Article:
Dr. Rich Marlar, a board-certified endocrinologist who specializes in diabetes and metabolism, says that some people have mistakenly assumed that they were taken off of Metformin because it was damaging their kidneys. “However,” says Marlar, “There is no evidence that Metformin is harmful to the kidneys– it just needs to be reduced or avoided if kidney function is significantly reduced (which is true for many medications).”
Marlar also states that while many people believe Metformin causes liver damage, the opposite is true: Metformin has been shown to be beneficial to patients with fatty liver disease-- the most common type of liver disease in people with type 2 diabetes.
Metformin has also been proven not to cause cancer; It actually does the opposite and can prevent different forms of it.
Healthcare professionals in the field of diabetes continue to prescribe Metformin as a safe and effective drug for diabetes treatment with the most concerning side effect being gastrointestinal issues, such as:
- Abdominal pain.
According to Marlar, these symptoms can be prevented by starting out at a low dose of Metformin (about 500mg once a day) and experimenting with immediate and extended-release forms of the medication to see which one helps people ease their gastrointestinal symptoms.
If you’re concerned about the side effects of Metformin, Marlar recommends speaking with your healthcare provider about the risks and benefits of the medication so you can make an informed decision about your diabetes treatment. He also says to keep in mind that the risks associated with diabetes are far greater than those associated with Metformin.
Manage Diabetes With Low-Cost CGMs
If you have type 2 or type 1 diabetes, taking Metformin is not your only option for managing your blood sugar levels.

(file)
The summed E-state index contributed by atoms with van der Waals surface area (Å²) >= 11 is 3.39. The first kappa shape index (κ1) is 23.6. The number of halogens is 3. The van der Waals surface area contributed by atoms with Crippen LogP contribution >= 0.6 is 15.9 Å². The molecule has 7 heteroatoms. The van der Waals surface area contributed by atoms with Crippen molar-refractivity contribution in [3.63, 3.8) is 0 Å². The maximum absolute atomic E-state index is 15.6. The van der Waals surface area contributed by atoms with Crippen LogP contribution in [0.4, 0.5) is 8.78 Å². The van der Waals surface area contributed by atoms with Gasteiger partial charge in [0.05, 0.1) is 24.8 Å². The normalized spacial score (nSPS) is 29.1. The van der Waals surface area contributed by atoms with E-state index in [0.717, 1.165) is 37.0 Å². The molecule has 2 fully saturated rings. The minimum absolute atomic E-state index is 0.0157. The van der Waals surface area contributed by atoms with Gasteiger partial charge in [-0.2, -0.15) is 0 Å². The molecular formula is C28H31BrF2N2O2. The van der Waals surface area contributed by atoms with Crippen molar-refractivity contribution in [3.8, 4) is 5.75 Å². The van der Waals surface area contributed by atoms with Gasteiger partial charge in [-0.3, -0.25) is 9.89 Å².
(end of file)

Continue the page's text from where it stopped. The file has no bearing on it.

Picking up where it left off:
Continuous glucose monitoring systems (CGMs) are an excellent way to check your blood glucose levels throughout the day. The best part is that you may be able to get them at a low cost through your insurance plan and Aeroflow Diabetes!
We supply and ship low-cost CGMs, like the FreeStyle Libre Systems and the Dexcom Systems, to those who qualify. All you need to do is fill out our quick application. It takes under 5 minutes and may save you hundreds of dollars in diabetes healthcare costs.
To see if you qualify today, fill out our Eligibility Form. If you are eligible, we’ll help you reach out to your healthcare provider for a prescription and then ship your CGM directly to your home. In addition, you’ll receive new devices when needed with the help of a text or email reminder.
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Information provided on the Aeroflow Diabetes website is not intended as a substitute for medical advice or care from a healthcare professional. Aeroflow recommends consulting your healthcare provider if you are experiencing medical issues relating to diabetes care.